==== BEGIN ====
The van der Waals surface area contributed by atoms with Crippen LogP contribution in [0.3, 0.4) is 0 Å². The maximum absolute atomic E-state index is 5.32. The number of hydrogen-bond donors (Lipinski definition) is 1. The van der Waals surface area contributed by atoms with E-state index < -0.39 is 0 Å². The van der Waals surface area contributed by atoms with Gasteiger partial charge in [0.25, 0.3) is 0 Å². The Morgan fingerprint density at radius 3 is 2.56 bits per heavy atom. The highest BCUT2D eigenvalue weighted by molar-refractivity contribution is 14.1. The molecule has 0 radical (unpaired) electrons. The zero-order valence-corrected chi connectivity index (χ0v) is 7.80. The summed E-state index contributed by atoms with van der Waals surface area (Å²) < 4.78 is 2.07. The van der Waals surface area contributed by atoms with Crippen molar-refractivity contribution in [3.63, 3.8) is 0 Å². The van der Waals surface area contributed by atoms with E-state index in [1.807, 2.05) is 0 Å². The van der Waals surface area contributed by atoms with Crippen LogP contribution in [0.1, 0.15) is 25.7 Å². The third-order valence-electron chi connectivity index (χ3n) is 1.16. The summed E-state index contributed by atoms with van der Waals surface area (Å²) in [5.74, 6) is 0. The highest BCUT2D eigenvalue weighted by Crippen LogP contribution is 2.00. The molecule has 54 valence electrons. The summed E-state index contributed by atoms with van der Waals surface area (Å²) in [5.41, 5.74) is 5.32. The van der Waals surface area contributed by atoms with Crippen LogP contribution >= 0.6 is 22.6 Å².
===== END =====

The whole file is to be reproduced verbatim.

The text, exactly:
The van der Waals surface area contributed by atoms with Crippen LogP contribution in [0.3, 0.4) is 0 Å². The maximum absolute atomic E-state index is 5.32. The number of hydrogen-bond donors (Lipinski definition) is 1. The van der Waals surface area contributed by atoms with E-state index < -0.39 is 0 Å². The van der Waals surface area contributed by atoms with Gasteiger partial charge in [0.25, 0.3) is 0 Å². The Morgan fingerprint density at radius 3 is 2.56 bits per heavy atom. The highest BCUT2D eigenvalue weighted by molar-refractivity contribution is 14.1. The molecule has 0 radical (unpaired) electrons. The zero-order valence-corrected chi connectivity index (χ0v) is 7.80. The summed E-state index contributed by atoms with van der Waals surface area (Å²) < 4.78 is 2.07. The van der Waals surface area contributed by atoms with Crippen molar-refractivity contribution in [3.63, 3.8) is 0 Å². The van der Waals surface area contributed by atoms with E-state index in [1.807, 2.05) is 0 Å². The van der Waals surface area contributed by atoms with Crippen LogP contribution in [0.1, 0.15) is 25.7 Å². The third-order valence-electron chi connectivity index (χ3n) is 1.16. The summed E-state index contributed by atoms with van der Waals surface area (Å²) in [5.74, 6) is 0. The highest BCUT2D eigenvalue weighted by Crippen LogP contribution is 2.00. The molecule has 54 valence electrons. The summed E-state index contributed by atoms with van der Waals surface area (Å²) in [5.41, 5.74) is 5.32. The van der Waals surface area contributed by atoms with Crippen LogP contribution >= 0.6 is 22.6 Å².